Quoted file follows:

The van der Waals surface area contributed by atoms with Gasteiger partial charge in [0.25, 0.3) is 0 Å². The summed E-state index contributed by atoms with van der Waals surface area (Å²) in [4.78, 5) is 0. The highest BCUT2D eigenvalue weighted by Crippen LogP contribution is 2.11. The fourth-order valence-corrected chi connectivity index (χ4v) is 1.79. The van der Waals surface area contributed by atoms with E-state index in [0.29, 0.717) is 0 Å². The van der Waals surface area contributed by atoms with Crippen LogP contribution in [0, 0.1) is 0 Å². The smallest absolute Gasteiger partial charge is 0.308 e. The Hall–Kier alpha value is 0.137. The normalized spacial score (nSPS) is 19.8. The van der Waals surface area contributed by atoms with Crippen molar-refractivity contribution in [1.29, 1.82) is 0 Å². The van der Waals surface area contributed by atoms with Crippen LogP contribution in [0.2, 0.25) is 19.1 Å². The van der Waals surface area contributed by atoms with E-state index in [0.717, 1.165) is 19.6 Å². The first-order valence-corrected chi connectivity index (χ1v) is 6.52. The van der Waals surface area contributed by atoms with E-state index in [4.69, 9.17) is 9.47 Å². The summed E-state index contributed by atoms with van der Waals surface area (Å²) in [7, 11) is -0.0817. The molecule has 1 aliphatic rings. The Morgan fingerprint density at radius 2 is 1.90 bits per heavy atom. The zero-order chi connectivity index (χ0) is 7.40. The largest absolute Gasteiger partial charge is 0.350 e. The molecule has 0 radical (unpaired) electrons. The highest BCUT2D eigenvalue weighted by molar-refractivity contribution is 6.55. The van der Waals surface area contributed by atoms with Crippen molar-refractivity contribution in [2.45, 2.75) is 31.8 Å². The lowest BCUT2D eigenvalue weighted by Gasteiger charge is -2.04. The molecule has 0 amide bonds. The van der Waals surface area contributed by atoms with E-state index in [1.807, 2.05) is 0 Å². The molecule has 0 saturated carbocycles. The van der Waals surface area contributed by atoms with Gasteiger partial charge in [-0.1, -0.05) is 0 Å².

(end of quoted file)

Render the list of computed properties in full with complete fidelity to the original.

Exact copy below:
The van der Waals surface area contributed by atoms with Gasteiger partial charge in [0.25, 0.3) is 0 Å². The summed E-state index contributed by atoms with van der Waals surface area (Å²) in [4.78, 5) is 0. The highest BCUT2D eigenvalue weighted by Crippen LogP contribution is 2.11. The fourth-order valence-corrected chi connectivity index (χ4v) is 1.79. The van der Waals surface area contributed by atoms with E-state index in [0.29, 0.717) is 0 Å². The van der Waals surface area contributed by atoms with Crippen LogP contribution in [0, 0.1) is 0 Å². The smallest absolute Gasteiger partial charge is 0.308 e. The Hall–Kier alpha value is 0.137. The normalized spacial score (nSPS) is 19.8. The van der Waals surface area contributed by atoms with Crippen molar-refractivity contribution in [1.29, 1.82) is 0 Å². The van der Waals surface area contributed by atoms with Crippen LogP contribution in [0.2, 0.25) is 19.1 Å². The van der Waals surface area contributed by atoms with E-state index in [0.717, 1.165) is 19.6 Å². The first-order valence-corrected chi connectivity index (χ1v) is 6.52. The van der Waals surface area contributed by atoms with E-state index in [4.69, 9.17) is 9.47 Å². The summed E-state index contributed by atoms with van der Waals surface area (Å²) in [7, 11) is -0.0817. The molecule has 1 aliphatic rings. The Morgan fingerprint density at radius 2 is 1.90 bits per heavy atom. The zero-order chi connectivity index (χ0) is 7.40. The largest absolute Gasteiger partial charge is 0.350 e. The molecule has 0 radical (unpaired) electrons. The highest BCUT2D eigenvalue weighted by molar-refractivity contribution is 6.55. The van der Waals surface area contributed by atoms with Crippen molar-refractivity contribution in [2.45, 2.75) is 31.8 Å². The lowest BCUT2D eigenvalue weighted by Gasteiger charge is -2.04. The molecule has 0 amide bonds. The van der Waals surface area contributed by atoms with E-state index in [1.807, 2.05) is 0 Å². The molecule has 0 saturated carbocycles. The van der Waals surface area contributed by atoms with Gasteiger partial charge in [-0.1, -0.05) is 0 Å².